They want to know — no, they demand to know — if President Obama is for or against the so-called public option. He still hasn’t said. Does Obama truly believe, as he’s been unknowingly videotaped saying, that a government option will slowly but surely eradicate private health insurance, thus creating a single-payer system? Does Obama want this to happen? What does he think now? He still hasn’t said.
How could a government option feasibly (and simultaneously) stimulate insurance competition, lower health costs, and increase the quality of health care without squeezing out private health insurers or convincing employers to cut employees off from their health benefits? With physicians leaving the profession in droves, how will the system be able to handle an additional 47 million people — young, healthy adults who do not want to endure the cost of insurance — without self-destructing? Is Obama’s plan truly going to incorporate the unjust and anti-democratic practice of “community rating,” whereby every patient will be required by law to pay the same coverage rates regardless of their age or medical condition?
These are just a few unanswered questions. There are hundreds. These are understandable worries that deserve to be addressed, not dismissed. Those protesting ObamaCare do not deserve to be called racist and fascistic by their elected representatives. As a former community organizer and constitutional law professor, one would think President Obama would at least appreciate the sincerity and historical constitutionality of political opposition and would defend the integrity of all grassroots movements, those for and against him alike. One would be wrong.
Rather, President Obama has proven to be incapable of respectfully addressing and alleviating the concerns of his opponents. And his opponents have some very pressing concerns.
They know, for example, that this is the same government that ran Fannie Mae and Freddie Mac into the ground; the same government that intentionally created a housing mortgage bubble which exploded; the same government that artificially manufactured interest rates which created the most recent economic collapse; the same government that destroyed the value of the American currency and oversaw the fall of the U.S. dollar; the same government that incompetently assumed control over large swaths of the auto industry without a clue or a plan; the same government that cannot efficiently manage the Federal Reserve or cost-effectively administer bailouts to failed banking institutions; the same government that is now ludicrously running private corporations, obliterating preferred shareholders, and illegally leapfrogging stockholders in front of secured bondholders; the same government that has put Social Security and Medicare on an inevitable path to bankruptcy; the same government that recently misread national deficit projections by $2.3 trillion; the same government that first admits its own health care numbers are wrong, then strong-arms itself to “correct” the “flawed analysis,” then plants little girls to ask concocted softball questions so a suspicious public audience could be more easily persuaded.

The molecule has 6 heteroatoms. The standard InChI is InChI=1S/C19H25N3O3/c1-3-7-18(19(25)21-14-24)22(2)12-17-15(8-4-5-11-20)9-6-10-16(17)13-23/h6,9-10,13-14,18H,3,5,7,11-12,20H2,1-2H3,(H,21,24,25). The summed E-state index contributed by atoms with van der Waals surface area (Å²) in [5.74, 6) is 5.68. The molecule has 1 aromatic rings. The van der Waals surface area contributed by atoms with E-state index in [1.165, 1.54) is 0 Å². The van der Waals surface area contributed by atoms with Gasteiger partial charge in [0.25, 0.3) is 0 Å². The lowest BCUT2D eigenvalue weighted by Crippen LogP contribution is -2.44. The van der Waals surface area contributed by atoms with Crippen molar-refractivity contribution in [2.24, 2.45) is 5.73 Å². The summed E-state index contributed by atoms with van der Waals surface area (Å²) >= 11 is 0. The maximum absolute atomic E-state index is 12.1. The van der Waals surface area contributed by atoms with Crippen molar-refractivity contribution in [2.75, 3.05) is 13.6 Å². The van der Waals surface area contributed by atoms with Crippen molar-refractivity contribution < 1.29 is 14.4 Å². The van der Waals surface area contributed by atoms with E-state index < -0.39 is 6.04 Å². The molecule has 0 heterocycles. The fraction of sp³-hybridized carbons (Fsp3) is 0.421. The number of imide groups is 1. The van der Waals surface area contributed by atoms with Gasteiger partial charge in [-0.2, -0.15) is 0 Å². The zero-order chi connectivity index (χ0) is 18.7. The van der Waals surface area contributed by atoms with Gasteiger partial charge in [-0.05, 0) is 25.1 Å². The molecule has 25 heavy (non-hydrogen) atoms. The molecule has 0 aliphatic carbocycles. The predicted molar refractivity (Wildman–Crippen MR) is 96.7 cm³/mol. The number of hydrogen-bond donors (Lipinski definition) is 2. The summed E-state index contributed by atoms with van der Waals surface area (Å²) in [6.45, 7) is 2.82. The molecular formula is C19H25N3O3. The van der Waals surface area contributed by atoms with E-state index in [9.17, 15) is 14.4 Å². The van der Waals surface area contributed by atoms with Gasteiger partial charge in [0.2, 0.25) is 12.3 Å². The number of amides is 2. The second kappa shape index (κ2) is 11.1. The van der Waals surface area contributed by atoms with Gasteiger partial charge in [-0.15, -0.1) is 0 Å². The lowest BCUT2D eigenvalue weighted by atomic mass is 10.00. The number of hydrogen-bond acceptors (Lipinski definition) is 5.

Health care protesters oppose these federal abuses of power not because they’re bigots, but because they’re intelligent; not because they’re right-wing extremists or “evil-mongers,” but because they care about their country. No amount of smooth oratory from President Obama will dissuade them from their views. For that, they should be commended, not belittled. They are more likely to hold an overly ambitious politician’s feet to the fire than dedicate devotional art to him. They are more likely to care about expansive government power and incompetence than about Michelle Obama’s latest hairstyle.
That’s why they protest. That’s why they care. Not because they flew through Berkeley or Columbia on government grants and scholarships due to their minority status or political affiliation, but because they’re aware of how the real world works. Because they are learned and well-versed in American history and know that as government expands, liberty contracts — and that liberty lost is hardly ever regained.
They oppose ObamaCare not because they’re controlled by Rush Limbaugh and Glenn Beck, but because they agree with the timeless genius of Benjamin Franklin: “He who sacrifices freedom for security deserves neither.”
They oppose ObamaCare not because they’re ignorant, but because they know — as James Madison, Thomas Paine, Thomas Jefferson, and John Adams once knew — that so-called positive rights and group rights are inherently hostile to individual freedom and our constitutional rights.
They oppose ObamaCare because they know the U.S. Constitution and Bill of Rights explicitly reject the idea that one person has a right to the labor and property of another.
They oppose ObamaCare because they know there is no such thing as a “right” that does not restrict the power of the government and expand the freedom of the citizenry. They know this is a uniquely American ideal — some may say an exceptional ideal — and that its antithesis is not compassion, but rather enslavement and tyranny. And they know the road to tyranny is paved with good intentions.
In other words, they get it. On Wednesday, we’ll see if President Obama does, as well.